8. 8. Rely on Critical Thinking for Ethical Decisions Keep in mind reasonable criteria (standards that most people consider acceptable) when faced with ethical dilemmas: Copyright © 2014, 2011, 2008 by Pearson Education, Inc. All rights reserved.
    9. 9. Rely on Critical Thinking for Ethical Decisions (continued) Reasonable criteria take the form of the following obligations: obligation to yourself obligation to clients and customers obligation to your company obligation to coworkers obligation to the community obligation to society Copyright © 2014, 2011, 2008 by Pearson Education, Inc. All rights reserved.
    10. 10. Never Depend Only on Legal Guidelines Legal guidelines often do not go far enough to measure unethical behavior. For example, the following misleading statements are not illegal: Copyright © 2014, 2011, 2008 by Pearson Education, Inc. All rights reserved.
    11. 11. Learn to Recognize Plagiarism  Ethical communication includes giving proper credit to the work of others. In both workplace and academic settings, plagiarism (representing the words, ideas, or perspectives of others as your own) is a serious breach of ethics.  Plagiarism can be either blatant or unintentional.  The Internet has only made plagiarism easier than ever before. Copyright © 2014, 2011, 2008 by Pearson Education, Inc. All rights reserved.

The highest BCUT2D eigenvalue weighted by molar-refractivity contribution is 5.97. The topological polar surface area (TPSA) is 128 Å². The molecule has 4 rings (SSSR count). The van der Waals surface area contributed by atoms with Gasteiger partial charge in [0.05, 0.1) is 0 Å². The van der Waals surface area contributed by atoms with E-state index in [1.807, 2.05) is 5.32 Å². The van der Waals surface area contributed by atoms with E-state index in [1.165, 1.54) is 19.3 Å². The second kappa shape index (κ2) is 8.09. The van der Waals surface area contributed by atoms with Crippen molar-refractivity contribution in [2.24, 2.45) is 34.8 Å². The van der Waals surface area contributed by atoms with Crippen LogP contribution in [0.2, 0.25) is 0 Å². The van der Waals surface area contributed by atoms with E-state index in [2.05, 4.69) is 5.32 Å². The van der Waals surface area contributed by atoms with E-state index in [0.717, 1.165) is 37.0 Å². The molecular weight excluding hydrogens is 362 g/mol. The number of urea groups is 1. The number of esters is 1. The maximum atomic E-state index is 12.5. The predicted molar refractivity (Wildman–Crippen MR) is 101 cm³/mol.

12. 12. Decide When and How to Report Ethical Abuses Whistle-blowing is reporting someone else’s ethical abuses, but is tricky because it can backfire on you and you will not always be legally protected from the consequences. Think very carefully about deciding when and how to report unethical situations in the workplace. Copyright © 2014, 2011, 2008 by Pearson Education, Inc. All rights reserved.
    13. 13. Review Questions 1. What is the definition of ethics? 2. What are the two major causes of unethical behavior in the workplace? 3. What are five types of ethical abuses that are common in the workplace? 4. What is the best way to make ethical decisions on the job? 5. What are reasonable criteria and why are they important? Copyright © 2014, 2011, 2008 by Pearson Education, Inc. All rights reserved.
    14. 14. Review Questions (continued) 6. What are the six types of obligations to keep in mind in order to make ethical decisions? 7. Why can’t you always depend on legal guidelines to act ethically? 8. What is the definition of plagiarism? 9. What are the two types of plagiarism? 10. What is whistle-blowing? Copyright © 2014, 2011, 2008 by Pearson Education, Inc. All rights reserved.